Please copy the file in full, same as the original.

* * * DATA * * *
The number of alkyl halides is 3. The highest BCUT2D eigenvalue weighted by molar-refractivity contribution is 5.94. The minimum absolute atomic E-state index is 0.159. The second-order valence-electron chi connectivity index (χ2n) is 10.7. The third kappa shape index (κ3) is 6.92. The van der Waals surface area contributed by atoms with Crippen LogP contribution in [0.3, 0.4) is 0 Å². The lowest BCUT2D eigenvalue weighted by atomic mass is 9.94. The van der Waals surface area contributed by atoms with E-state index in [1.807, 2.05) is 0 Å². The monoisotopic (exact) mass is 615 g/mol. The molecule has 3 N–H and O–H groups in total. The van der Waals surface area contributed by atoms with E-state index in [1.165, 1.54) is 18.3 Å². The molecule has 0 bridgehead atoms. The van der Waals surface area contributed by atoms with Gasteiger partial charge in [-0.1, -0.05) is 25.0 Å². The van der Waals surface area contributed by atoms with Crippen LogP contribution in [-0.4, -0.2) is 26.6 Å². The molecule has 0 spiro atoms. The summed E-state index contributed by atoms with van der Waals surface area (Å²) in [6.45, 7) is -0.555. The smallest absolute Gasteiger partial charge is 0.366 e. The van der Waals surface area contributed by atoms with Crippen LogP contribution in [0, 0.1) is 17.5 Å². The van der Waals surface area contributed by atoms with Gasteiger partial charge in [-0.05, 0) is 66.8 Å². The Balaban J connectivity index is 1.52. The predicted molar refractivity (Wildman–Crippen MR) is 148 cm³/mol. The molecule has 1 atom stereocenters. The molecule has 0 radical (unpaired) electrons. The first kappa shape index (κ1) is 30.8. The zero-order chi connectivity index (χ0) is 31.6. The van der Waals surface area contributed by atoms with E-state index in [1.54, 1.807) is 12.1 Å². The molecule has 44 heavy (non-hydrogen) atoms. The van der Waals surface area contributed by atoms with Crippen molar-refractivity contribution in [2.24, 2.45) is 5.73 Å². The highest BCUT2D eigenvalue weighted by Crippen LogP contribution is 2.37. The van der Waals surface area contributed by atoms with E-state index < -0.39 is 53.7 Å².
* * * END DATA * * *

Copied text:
The number of alkyl halides is 3. The highest BCUT2D eigenvalue weighted by molar-refractivity contribution is 5.94. The minimum absolute atomic E-state index is 0.159. The second-order valence-electron chi connectivity index (χ2n) is 10.7. The third kappa shape index (κ3) is 6.92. The van der Waals surface area contributed by atoms with Crippen LogP contribution in [0.3, 0.4) is 0 Å². The lowest BCUT2D eigenvalue weighted by atomic mass is 9.94. The van der Waals surface area contributed by atoms with E-state index in [1.807, 2.05) is 0 Å². The monoisotopic (exact) mass is 615 g/mol. The molecule has 3 N–H and O–H groups in total. The van der Waals surface area contributed by atoms with E-state index in [1.165, 1.54) is 18.3 Å². The molecule has 0 bridgehead atoms. The van der Waals surface area contributed by atoms with Gasteiger partial charge in [-0.1, -0.05) is 25.0 Å². The van der Waals surface area contributed by atoms with Crippen LogP contribution in [-0.4, -0.2) is 26.6 Å². The molecule has 0 spiro atoms. The summed E-state index contributed by atoms with van der Waals surface area (Å²) in [6.45, 7) is -0.555. The smallest absolute Gasteiger partial charge is 0.366 e. The van der Waals surface area contributed by atoms with Crippen LogP contribution in [0, 0.1) is 17.5 Å². The van der Waals surface area contributed by atoms with Gasteiger partial charge in [-0.05, 0) is 66.8 Å². The Balaban J connectivity index is 1.52. The predicted molar refractivity (Wildman–Crippen MR) is 148 cm³/mol. The molecule has 1 atom stereocenters. The molecule has 0 radical (unpaired) electrons. The first kappa shape index (κ1) is 30.8. The zero-order chi connectivity index (χ0) is 31.6. The van der Waals surface area contributed by atoms with E-state index in [1.54, 1.807) is 12.1 Å². The molecule has 44 heavy (non-hydrogen) atoms. The van der Waals surface area contributed by atoms with Crippen molar-refractivity contribution in [2.24, 2.45) is 5.73 Å². The highest BCUT2D eigenvalue weighted by Crippen LogP contribution is 2.37. The van der Waals surface area contributed by atoms with E-state index < -0.39 is 53.7 Å².